your not struggling if you go from underweight to normal weight
too true eventhorizon! btw, awesome name!!! :D
It really isn't rocket science, if you aren't losing weight after a year, you are eating too much. Many people who are overweight have very slow metabolisms anyway. Calorie estimations are just that: Estimations. Not accurate. Even by the standard recommendations for calorie intakes, they are based on generalisations that assume certain height, weight, age, gender, protein intake, activity levels etc. Even when calculations are used to estimate requirements more specifically, accounting for the aforementioned parameters, there is still a variance by upto a few hundred calories either way. The whole point of RDAs and RNIs is that they will be sufficient for most people, but not all.
The calorie estimations used here are even less accurate than that, because firstly there was no mathematical calculation based on scientific observations, and secondly this is a new diet to the modern world. It is a different kind of diet, based on lower protein intakes with unusual amino acid profiles, it is much higher in fibre, water and micronutrients, as well as simple carbohydrates than people are used to. And there is no recorded history to date of people having done this diet before long term. So we are pretty much trying to use what is possible to guestimate based on personal experiences. Until there are more people who eat this way long term documenting their own experiences of how they managed to make it work for them, and until someone gets enough interest to do some clinical and epidemiological research on the diet, we can't hope for exact accuracy, that would just be unreasonable and irrational.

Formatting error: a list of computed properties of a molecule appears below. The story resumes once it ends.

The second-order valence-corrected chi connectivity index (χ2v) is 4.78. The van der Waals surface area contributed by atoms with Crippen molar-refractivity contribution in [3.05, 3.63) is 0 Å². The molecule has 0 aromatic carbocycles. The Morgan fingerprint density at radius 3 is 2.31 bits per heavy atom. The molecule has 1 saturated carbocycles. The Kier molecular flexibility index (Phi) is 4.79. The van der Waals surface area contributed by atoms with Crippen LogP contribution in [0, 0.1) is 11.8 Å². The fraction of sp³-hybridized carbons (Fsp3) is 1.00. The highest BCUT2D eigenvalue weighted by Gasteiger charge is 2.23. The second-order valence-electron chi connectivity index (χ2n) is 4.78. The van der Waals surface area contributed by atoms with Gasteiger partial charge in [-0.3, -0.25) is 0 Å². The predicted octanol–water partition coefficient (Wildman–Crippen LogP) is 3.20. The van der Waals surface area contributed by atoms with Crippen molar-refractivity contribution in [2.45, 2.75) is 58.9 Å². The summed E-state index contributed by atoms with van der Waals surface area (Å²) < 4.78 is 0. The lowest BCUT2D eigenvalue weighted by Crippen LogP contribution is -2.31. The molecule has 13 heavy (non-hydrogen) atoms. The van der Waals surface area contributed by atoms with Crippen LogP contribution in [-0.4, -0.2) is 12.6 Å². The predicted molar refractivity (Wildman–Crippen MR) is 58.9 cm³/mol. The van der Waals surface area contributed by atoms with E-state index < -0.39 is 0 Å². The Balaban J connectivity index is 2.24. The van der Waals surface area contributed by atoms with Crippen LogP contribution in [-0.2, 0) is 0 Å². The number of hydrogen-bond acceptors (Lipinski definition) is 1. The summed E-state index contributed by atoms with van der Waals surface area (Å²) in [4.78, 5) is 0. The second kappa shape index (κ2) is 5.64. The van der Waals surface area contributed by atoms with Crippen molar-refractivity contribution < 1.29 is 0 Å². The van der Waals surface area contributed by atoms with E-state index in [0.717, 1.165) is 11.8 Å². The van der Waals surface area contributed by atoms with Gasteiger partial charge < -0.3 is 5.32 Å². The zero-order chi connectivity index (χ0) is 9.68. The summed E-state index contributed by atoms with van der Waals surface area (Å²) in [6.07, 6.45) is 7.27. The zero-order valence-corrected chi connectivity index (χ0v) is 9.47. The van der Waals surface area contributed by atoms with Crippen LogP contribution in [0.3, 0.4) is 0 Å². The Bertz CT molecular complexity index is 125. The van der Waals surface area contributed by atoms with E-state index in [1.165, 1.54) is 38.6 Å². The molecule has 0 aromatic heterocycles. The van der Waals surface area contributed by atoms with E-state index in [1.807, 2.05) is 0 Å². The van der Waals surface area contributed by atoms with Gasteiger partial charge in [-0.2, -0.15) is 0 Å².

The 2500 calorie per day for male/3000 calorie per day for females accounts for the fact that people (on average) seem to struggle with eating enough initially to maintain weight, not to lose it, because of the lower protein intake. And many people also struggled to feel satiated on lower calorie intakes, because of the lower protein. It is well documented that there is a relationship between protein and energy intake (the P:E ratio) And that the more protein people eat, the less calories they need to maintain weight, whilst the less protein people eat, the more calories people tend to need. And that specifically, it is carbohydrate calories that play the major determining role to lower protein intakes, since they have a sparing effect, reducing the breakdown of muscle protein for energy.
But it cannot and will not be adequate for everyone: No estimation can be, even with the very best use of mathematics, science and research, which. So especially when that is lacking at present (for obvious, understandable and excusable reasons), estimations will be unreliable for everyone.